Marijuana goes mainstream - Page 9

Take a tour of the Bay Area's best cannabis clubs, which are proving that prohibition is the problem, not pot



The people who run Sanctuary (669 O'Farrell St.), the first club to fully comply with the new city regulations and get its permanent license, have been active in the political push for normalizing medical marijuana, as a wall full of awards and letters from politicians attests. Owner Michael Welch was commended for his work by the Harvey Milk LGBT Democratic Club, where Sanctuary employee Tim Durning has been an active longtime member and former elected officer.

Sanctuary has a generous compassionate giving program and caters to lots of poor residents of the Tenderloin neighborhood. While the club is prohibited from allowing smoking, they fudge the restriction with a Volcano vaporizer. "A lot of patients are on fixed income and live in the SROs, where they can't smoke, so we let them vaporize here whether they buy from us or not," Durning told us.

Those who do buy from them find a huge selection — including 20 different kinds of hash and 17 varieties of buds — at a wide price range. Staffers know their products well and take their business seriously, giving a regular spiel to new members about responsible use, which includes maintaining neighborhood relations by not smoking near the business.

Buds weighed on purchase

Open for: five years

Price: Low to moderate

Selection: High

Ambiance: Campaign headquarters for the marijuana movement

Smoke On Site: No, but vaporizing OK

Thug factor: Low

Access/Security: Easy



If low prices or a huge selection of edibles are what you seek, Green Door (843 Howard St., could be the club for you.

Eighths of good green buds start at a ridiculously low $25 and go up to just $50 (the cheapest price for eighths at many clubs and also the standard black market price). If that's not low enough, super-broke users can buy a quarter-ounce bag of high-grade shake for $40.

If you didn't already have the munchies going in, you'll get them perusing the huge menu of edibles: from weed-laced knockoffs of Snickers bars and Reese's Peanut Butter Cups for just $5 to cupcakes, ice cream, or Chex party mix. They have lots of hash and other concentrates as well.

Somehow, the club also manages to have a strong compassionate giving program and contibutes to local civic organizations that include the Black Rock Arts Foundation, Maitri AIDS Hospice, and Friends of the Urban Forest.

The club itself is a little sterile and transactional, with an institutional feel and employees stuck behind teller windows. But even though that and the steady flow of tough-looking young male customers raise its thug factor a bit, the employees all seemed friendly and helpful, giving free edibles to first-time customers.

Prepackage buds

Open for: 8 years (4 here, 4 in Oakland)

Price: Cheap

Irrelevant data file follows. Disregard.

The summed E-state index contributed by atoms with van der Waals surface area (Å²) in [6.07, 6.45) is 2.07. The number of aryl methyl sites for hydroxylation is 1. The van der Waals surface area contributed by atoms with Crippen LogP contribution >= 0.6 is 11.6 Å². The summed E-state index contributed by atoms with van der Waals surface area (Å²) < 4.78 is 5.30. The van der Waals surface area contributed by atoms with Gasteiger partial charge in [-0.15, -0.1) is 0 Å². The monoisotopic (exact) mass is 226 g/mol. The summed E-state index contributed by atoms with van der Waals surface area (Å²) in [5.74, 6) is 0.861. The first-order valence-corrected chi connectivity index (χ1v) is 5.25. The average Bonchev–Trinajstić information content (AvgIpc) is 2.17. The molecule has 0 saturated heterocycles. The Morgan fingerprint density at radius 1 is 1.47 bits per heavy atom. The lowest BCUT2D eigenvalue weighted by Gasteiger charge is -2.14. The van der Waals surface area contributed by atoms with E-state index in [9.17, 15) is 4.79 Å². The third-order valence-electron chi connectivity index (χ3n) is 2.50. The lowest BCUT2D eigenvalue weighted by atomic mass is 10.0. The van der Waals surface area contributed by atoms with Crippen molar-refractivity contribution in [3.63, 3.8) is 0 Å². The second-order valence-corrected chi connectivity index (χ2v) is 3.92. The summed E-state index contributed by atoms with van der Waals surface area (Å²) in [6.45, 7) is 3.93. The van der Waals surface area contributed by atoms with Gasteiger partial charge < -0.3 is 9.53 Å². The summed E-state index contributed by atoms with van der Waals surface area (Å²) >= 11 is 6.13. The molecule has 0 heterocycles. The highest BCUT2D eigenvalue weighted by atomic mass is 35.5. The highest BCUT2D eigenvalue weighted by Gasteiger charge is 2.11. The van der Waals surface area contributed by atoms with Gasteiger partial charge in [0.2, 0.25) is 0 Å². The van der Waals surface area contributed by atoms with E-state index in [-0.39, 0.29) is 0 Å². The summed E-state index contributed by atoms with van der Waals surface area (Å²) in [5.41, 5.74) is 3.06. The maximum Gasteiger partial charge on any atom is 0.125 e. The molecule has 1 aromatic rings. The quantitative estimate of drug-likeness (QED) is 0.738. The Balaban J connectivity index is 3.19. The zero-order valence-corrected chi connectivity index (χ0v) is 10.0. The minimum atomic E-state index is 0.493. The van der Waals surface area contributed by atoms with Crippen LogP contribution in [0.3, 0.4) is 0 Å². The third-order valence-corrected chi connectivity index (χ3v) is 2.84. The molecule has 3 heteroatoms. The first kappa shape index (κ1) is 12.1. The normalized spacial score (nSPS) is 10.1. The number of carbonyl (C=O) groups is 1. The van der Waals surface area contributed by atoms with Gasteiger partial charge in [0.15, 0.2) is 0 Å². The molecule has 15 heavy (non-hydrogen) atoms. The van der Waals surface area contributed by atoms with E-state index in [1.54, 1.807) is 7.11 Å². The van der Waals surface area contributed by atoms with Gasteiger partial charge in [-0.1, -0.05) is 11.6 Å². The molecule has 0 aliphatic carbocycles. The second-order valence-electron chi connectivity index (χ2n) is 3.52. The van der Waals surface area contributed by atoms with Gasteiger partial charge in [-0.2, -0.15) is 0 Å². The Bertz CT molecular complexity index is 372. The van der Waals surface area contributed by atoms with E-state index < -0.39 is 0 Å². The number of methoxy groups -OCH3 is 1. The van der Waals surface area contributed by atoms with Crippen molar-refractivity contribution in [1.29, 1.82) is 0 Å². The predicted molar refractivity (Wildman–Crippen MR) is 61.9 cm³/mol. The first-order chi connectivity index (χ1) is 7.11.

Selection: High for edibles, moderate for weed

Ambiance: Like a community bank of cheap weed

Smoke On Site: No

Thug factor: Moderate

Access/Security: Easy access, high security



While I had heard good things about Re-Leaf (1284 Mission St.), my first impression was that it's a little sketchy. As the door guy was checking my recommendation card and ID, I asked whether they allow smoking on site. He looked as if this was a difficult question, paused, and finally told me to ask the people behind the counter.


Great roundup, Steve, and enjoyable to read as well.

Posted by alapoet on Feb. 02, 2010 @ 3:11 pm

Excellent article. The time has come to end this ridiculous prohibition!

Posted by geofos on Feb. 02, 2010 @ 3:12 pm

Hayward is one of the largest cities in the Bay Area, and on Tuesday 2/16/10 they're going to meet to enact a ban on medical marijuana clinics. They say it's because they're for safety -- how can forcing that trade into the streets and increasing criminal activity and violence be safer? It's almost as if some of the city's elected leaders are being influenced to vote against compassion. URL in header for link to story.

Posted by DanB on Feb. 15, 2010 @ 4:45 pm

So many taboos are being struck down in this society. Not only are the dispensaries still legal and in business, but there's a movement in November (just in California... for now) to vote and legalize the recreational use of marijuana. Incredible. I love this.

Posted by Katie on Apr. 22, 2010 @ 12:25 am

Here's my issue:

I don't have a whole lot and, those perscriptions are, not only, expensive but, I feel, are a
violation of the cannons of my religion (contributing to the pharmaceutical industry is not
[exceedingly] humane).

I tried to get a "compassion" bag from a pot club once (I don't have a whole lot of much) but,
was turned away for not having a medical pot card.

I realize that, those bags, are distributed as a courtesy and, that those clubs are in the busi-
ness of being in business;However, I have to wonder about clubs who advertise those com-
passion bags but, won't give a little to local "folks" who, because of the "economic dispar-
agement" , need a little to help with our stress (it isn't easy being "economically disparaged"
in San Francisco [ask Mayor Newsom]).

This is just "food" for thought.

Posted by DanielW on Jun. 06, 2010 @ 10:58 am

DanielW: You have to be joking? Nothing is free and if you want the same perks as patients then you have to be one, it is a "club" not a soup kitchen!

Posted by Guest on Sep. 07, 2010 @ 2:08 pm